I Will Gladly Pay You Tuesday
June 14, 2018
It has been just over a month since the Legislature gavelled out of session. If you’ve been following the news, you would know that the Governor vetoed the budget bill (along with a large handful of other bills) and called us back into session. And so while it is the time of year we would provide you with a larger, more comprehensive review of the work we accomplished this year (and we did), an update of what has been happening during the special session is in order.
First, despite it sounding like we are in Montpelier in a day-to-day battle with the Scott Administration over property tax rates, we are rarely there. The House has met just twice since the special session was convened and the Senate just one day. The tax and appropriations committees have met several more times than that.
During those days, we have met and passed a number of bills that did not get passed in May due to our counterparts in the minority party not suspending rules that traditionally get suspended at the end of a session that would allow these bills to get passed. The rules suspended relate to timing of bills “resting” between votes, and most, if not all of these bills, were in effect vetoed by them through a parliamentary procedure. The special session allowed us to make adjustments to the bills and pass them. Most, if not all, of them are on their way to the Governor for his signature and are not considered controversial.
In fact, the budget as passed should not be considered controversial either. It passed nearly unanimously by the House and Senate. It earned support from the lawmakers of all parties for its ability to meet the needs of Vermonters while holding the growth in state spending to 0.5 percent.
In reality, there is nothing in the budget that Phil Scott opposes.
What you are seeing is a divide over education tax rates. Education spending is not decided by the Legislature. It is decided locally by school district voters on Town Meeting Day. In January, the Governor urged districts to limit their increases and, believe it or not, they did. Rather than the 2.5% increase the Governor felt reasonable, 97% of Vermont’s school districts approved budgets that, combined, increased only 1.8%. And while we expect inflationary increases, this limited increase was a testament to the work put in by our school boards — not the Legislature and not the Governor. These budgets were approved locally, with the knowledge that spending would result in property tax rate increases. The Legislature’s job is to raise that money approved by voters by setting the rate, collecting it and distributing it in an equitable way through property and other taxes.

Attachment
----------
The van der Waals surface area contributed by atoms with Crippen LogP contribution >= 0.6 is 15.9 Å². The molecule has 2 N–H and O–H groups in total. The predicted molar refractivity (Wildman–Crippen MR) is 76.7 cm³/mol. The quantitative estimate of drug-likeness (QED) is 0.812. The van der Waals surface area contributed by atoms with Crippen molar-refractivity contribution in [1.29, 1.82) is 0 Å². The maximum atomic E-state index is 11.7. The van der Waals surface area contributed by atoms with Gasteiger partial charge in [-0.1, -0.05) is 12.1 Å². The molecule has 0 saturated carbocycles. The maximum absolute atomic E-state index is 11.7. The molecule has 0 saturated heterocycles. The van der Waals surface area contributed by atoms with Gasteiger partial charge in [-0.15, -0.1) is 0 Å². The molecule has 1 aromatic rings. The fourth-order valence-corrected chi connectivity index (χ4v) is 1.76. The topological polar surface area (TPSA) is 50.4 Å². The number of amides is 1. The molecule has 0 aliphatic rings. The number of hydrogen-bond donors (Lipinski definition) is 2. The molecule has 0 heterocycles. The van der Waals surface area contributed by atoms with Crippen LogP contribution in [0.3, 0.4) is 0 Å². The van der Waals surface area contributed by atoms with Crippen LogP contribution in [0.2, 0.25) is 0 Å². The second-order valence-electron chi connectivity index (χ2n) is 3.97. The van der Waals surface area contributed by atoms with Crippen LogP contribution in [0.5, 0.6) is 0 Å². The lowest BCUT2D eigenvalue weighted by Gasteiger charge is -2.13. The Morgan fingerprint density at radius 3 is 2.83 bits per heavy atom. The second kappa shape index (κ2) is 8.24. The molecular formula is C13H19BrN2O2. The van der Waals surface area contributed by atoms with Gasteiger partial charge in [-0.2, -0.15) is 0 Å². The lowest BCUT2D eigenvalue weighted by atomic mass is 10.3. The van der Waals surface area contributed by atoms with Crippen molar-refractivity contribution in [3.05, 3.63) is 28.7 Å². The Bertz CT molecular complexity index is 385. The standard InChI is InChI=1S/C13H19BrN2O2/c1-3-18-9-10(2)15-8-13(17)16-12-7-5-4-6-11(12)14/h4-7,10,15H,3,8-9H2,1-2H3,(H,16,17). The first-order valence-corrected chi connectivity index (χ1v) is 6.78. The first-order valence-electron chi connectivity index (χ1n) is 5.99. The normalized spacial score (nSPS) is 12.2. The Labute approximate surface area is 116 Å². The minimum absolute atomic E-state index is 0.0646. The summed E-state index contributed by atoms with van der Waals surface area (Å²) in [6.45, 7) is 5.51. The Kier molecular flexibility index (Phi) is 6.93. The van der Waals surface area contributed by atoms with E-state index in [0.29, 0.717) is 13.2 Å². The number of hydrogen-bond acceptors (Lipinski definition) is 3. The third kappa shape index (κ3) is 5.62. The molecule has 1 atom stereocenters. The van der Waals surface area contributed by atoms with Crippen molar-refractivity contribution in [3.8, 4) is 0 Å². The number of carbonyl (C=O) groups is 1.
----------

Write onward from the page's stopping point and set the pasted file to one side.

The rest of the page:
So why is the Governor vetoing the budget? On one hand, by taking what has been said publicly at face value, the Governor wants to extend his “no new taxes, no new fees” campaign promise to the education property tax and use one-time money to buy down those rates this year and keep them level, especially for second home owners. Sounds good, yes? But let’s look at what this does.
Borrowing money from the General Fund, which is the side of the ledger from where these surplus funds are coming and which have nothing to do with property taxes, will push this year’s education tax rate increase out a year. This means next year’s taxes will increase by the amount borrowed and with interest. The Governor proposes to pay it back over several years with anticipated savings based on policies that the local school boards may or may not implement, such as dictating staff-to-student ratios and tougher penalties for schools that spend above the statewide per pupil average. The Governor has been unable to provide the Legislature with anything more than shadow figures for this payback scheme, and we have rightly defended our own processes for bending the curve on tax increases.